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A room, a table, and a dozen chairs

The Baltimore Sun is running an article on Page One this morning about the arrival of the iPad on college campuses and how it is expected that that will change higher education.

No doubt it will, though one of my colleagues at Loyola has learned to shut off access to the Internet in the computer lab where he teaches so that his students don’t spend the entire class period on Facebook.

And I do not mean to stand in Luddite scorn at the Big Things that electronics are bringing to campus. Electronic access opens up a multitude of additional resources and can improve communication. In an increasingly electronic and interconnected world, it’s important not to fall behind, and vital to explore new possibilities.

But still, I remember wistfully my first look at a classroom at St. John’s College in Annapolis when my son enrolled there: a plain room with a table in the middle, a dozen chairs around the table, and a blackboard on one wall. Internet and iPad aside, that room was fully equipped for education.

Put in it a knowledgeable teacher, a group of students eager to learn, and some books. Let them read those books analytically and dissect one another’s arguments and master the rigors and precision of mathematics. Let them learn how to think and how to express their thoughts effectively. To do that, they already have with them the equipment for thinking.

If you don’t have that knowledgeable teacher or those students wanting to learn how to think, no amount of gadgetry will simulate an education.

School is starting again, and I’ll leave you today with the most valuable piece of advice I got as an undergraduate. In my freshman year at Michigan State, I was talking with Jean Nicholas in the Romance languages department about courses.

She said: Don’t take subjects; take teachers. If you want to learn a subject, go to the library. For your classes, find out who the interesting teachers are. You’re here to explore a variety of personalities and worldviews and senses of humor, and for that you have to choose teachers, not subjects.

Whenever I took that advice, I did well. Whenever I went against it, I wasted my time.

 

 

Posted by John McIntyre at 12:13 AM | | Comments (7)
        

Comments

In my (college senior) opinion, a great teacher is one of many keys to a student's keychain to accessing a great education. Along with charisma, humor, honest intelligence, and good presentation skills, the ability to connect with the students is what makes students shut their laptop that had Facebook on it and pay attention.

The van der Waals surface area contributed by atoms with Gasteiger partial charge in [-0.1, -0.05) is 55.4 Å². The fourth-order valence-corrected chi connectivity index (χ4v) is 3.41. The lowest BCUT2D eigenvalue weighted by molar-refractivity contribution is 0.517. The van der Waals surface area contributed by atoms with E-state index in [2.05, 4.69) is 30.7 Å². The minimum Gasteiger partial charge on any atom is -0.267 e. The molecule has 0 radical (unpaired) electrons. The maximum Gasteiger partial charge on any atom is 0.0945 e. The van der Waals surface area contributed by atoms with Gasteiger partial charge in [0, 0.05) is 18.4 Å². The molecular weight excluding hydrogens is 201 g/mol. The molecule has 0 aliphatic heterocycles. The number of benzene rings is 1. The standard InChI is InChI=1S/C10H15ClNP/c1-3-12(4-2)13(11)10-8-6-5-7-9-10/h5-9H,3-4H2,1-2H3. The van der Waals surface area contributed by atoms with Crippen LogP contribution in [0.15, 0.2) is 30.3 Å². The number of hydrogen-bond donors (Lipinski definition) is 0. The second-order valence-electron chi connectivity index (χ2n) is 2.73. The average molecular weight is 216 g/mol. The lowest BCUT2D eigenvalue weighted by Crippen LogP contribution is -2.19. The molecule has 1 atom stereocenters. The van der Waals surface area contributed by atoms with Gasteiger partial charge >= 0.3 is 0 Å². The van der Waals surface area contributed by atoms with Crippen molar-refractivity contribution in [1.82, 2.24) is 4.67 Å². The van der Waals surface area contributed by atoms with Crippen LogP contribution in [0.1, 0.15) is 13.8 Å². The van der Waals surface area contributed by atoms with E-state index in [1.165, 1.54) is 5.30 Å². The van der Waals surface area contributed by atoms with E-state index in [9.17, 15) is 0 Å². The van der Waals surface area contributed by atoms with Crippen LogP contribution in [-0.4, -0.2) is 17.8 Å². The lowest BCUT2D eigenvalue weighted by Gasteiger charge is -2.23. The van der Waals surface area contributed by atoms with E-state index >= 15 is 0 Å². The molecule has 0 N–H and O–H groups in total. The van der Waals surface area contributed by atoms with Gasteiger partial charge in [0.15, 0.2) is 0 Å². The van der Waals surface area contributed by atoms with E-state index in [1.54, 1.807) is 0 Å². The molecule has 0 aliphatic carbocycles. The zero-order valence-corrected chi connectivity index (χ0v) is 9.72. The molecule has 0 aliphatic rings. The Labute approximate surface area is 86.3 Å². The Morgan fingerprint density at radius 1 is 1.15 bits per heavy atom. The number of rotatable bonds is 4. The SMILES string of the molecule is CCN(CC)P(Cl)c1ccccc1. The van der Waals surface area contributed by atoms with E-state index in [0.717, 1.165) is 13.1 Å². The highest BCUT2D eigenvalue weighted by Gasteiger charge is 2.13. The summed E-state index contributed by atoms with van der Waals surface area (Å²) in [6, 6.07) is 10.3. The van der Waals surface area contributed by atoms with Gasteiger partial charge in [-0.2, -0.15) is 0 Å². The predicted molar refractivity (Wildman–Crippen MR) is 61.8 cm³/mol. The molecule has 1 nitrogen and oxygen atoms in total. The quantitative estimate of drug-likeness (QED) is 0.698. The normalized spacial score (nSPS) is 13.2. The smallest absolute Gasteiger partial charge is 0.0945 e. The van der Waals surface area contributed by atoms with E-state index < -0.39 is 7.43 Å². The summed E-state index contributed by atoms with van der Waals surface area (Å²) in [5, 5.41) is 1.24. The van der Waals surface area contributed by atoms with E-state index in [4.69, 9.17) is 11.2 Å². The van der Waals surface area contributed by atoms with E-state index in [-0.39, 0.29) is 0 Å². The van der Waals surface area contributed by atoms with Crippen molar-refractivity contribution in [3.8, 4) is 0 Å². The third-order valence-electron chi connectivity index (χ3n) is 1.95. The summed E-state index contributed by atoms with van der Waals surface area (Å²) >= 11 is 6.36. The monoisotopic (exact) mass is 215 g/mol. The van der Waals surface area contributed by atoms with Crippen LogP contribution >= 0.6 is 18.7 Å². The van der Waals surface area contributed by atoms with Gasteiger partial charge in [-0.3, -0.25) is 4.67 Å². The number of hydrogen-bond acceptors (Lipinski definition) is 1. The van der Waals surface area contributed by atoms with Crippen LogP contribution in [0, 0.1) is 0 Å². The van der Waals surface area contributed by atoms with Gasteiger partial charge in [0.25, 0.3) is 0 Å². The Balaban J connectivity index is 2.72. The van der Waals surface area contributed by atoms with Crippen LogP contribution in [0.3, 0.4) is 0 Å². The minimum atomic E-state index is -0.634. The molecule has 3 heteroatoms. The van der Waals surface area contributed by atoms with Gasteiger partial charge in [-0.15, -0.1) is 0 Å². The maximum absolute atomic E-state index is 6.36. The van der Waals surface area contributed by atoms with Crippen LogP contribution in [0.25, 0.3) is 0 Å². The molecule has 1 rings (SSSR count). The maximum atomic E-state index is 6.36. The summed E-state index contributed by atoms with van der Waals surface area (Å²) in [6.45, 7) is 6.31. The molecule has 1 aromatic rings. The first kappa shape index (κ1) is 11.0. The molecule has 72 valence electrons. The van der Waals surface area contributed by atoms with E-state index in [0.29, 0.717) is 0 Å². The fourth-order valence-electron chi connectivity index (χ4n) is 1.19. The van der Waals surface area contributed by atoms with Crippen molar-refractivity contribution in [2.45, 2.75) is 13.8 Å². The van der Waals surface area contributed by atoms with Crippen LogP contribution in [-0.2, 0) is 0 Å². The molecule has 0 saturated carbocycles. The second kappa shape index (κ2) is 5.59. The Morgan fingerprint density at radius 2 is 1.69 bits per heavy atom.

I know in my years here at the University of Massachusetts I have learned the most from the teachers who could simply connect with me as an intelligent human. Someone who could engage me in a conversation; one way of grabbing my attention and holding onto it is UTILIZING technology, not being afraid of it. The worst of my professors either just didn't use technology at all, or they tried and failed horribly by insisting their (15 year old) version of education is the most efficient.

While iPads certainly will not make a student study more, it will most definitely help us students study more efficiently and more often due to the ease of use it provides. Now just to get the textbook publishers on board with Apple and iBooks...

Joseph's comment is worth reading. It's not a case of needing to throw the baby out with the bathwater. Technology CAN be a tool for efficiency and wider access. Imagine back in the dark ages (the 60's) being able to access the libraries in London for a paper! The key is stimulation that has a focus on the topic, not the tool.

(By the way, Joseph, my first Master's degree was from UMass.)

I teach two writing classes in an engineering department. In the graduate class, I have a room, a table, and a dozen chairs. Instead of a chalkboard, I have a whiteboard (it's a relatively new building). I also have a computer and projector that I use occasionally to help students learn how to get things they need from online sources. I love teaching that class.

In the other, I have a room, 24 tables, and about 150 chairs, all full. I have a whiteboard I almost never use, a computer I sometimes use, and a microphone I always use. Helping students improve their writing in that venue is, to say the least, challenging.

Another instructor who also uses the room with the 150 chairs doesn't need a microphone (he's got a big, loud voice) and never turns on the computer. Our students picked him as the department's outstanding teacher last year (our first year for the award).